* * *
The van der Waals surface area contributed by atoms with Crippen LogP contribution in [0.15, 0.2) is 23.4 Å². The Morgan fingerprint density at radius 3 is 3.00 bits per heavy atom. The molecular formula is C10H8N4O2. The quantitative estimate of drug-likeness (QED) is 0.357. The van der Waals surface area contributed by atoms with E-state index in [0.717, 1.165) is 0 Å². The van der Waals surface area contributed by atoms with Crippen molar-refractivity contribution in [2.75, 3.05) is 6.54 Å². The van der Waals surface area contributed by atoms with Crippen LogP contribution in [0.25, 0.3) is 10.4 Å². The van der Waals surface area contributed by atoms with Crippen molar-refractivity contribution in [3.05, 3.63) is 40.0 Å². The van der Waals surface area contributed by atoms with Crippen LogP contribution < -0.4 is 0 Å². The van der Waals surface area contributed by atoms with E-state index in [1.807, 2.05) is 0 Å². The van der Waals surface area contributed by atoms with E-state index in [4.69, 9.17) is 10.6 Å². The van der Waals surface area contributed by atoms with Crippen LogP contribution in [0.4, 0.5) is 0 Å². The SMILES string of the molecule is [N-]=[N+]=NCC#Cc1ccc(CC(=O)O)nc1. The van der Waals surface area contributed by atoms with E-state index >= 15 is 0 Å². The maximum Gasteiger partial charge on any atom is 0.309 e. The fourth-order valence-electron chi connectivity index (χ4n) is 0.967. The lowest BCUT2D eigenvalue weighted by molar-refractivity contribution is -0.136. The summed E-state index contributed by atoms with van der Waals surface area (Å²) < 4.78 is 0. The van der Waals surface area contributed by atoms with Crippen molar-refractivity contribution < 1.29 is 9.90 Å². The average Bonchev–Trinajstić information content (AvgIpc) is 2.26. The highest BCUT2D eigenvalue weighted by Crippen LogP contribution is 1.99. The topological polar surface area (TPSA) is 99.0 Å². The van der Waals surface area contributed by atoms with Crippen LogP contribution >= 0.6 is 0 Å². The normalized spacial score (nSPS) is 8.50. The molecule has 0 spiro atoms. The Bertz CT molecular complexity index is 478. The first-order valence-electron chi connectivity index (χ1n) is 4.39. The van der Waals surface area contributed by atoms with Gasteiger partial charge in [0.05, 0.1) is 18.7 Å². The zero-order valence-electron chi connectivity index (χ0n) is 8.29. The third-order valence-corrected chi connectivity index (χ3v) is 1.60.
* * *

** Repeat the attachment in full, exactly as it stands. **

The van der Waals surface area contributed by atoms with Crippen LogP contribution in [0.15, 0.2) is 23.4 Å². The Morgan fingerprint density at radius 3 is 3.00 bits per heavy atom. The molecular formula is C10H8N4O2. The quantitative estimate of drug-likeness (QED) is 0.357. The van der Waals surface area contributed by atoms with E-state index in [0.717, 1.165) is 0 Å². The van der Waals surface area contributed by atoms with Crippen molar-refractivity contribution in [2.75, 3.05) is 6.54 Å². The van der Waals surface area contributed by atoms with Crippen LogP contribution in [0.25, 0.3) is 10.4 Å². The van der Waals surface area contributed by atoms with Crippen molar-refractivity contribution in [3.05, 3.63) is 40.0 Å². The van der Waals surface area contributed by atoms with Crippen LogP contribution < -0.4 is 0 Å². The van der Waals surface area contributed by atoms with E-state index in [1.807, 2.05) is 0 Å². The van der Waals surface area contributed by atoms with E-state index in [4.69, 9.17) is 10.6 Å². The van der Waals surface area contributed by atoms with Crippen LogP contribution in [0.4, 0.5) is 0 Å². The SMILES string of the molecule is [N-]=[N+]=NCC#Cc1ccc(CC(=O)O)nc1. The van der Waals surface area contributed by atoms with E-state index >= 15 is 0 Å². The maximum Gasteiger partial charge on any atom is 0.309 e. The fourth-order valence-electron chi connectivity index (χ4n) is 0.967. The lowest BCUT2D eigenvalue weighted by molar-refractivity contribution is -0.136. The summed E-state index contributed by atoms with van der Waals surface area (Å²) < 4.78 is 0. The van der Waals surface area contributed by atoms with Crippen molar-refractivity contribution < 1.29 is 9.90 Å². The average Bonchev–Trinajstić information content (AvgIpc) is 2.26. The highest BCUT2D eigenvalue weighted by Crippen LogP contribution is 1.99. The topological polar surface area (TPSA) is 99.0 Å². The van der Waals surface area contributed by atoms with Crippen LogP contribution >= 0.6 is 0 Å². The normalized spacial score (nSPS) is 8.50. The molecule has 0 spiro atoms. The Bertz CT molecular complexity index is 478. The first-order valence-electron chi connectivity index (χ1n) is 4.39. The van der Waals surface area contributed by atoms with Gasteiger partial charge in [0.05, 0.1) is 18.7 Å². The zero-order valence-electron chi connectivity index (χ0n) is 8.29. The third-order valence-corrected chi connectivity index (χ3v) is 1.60.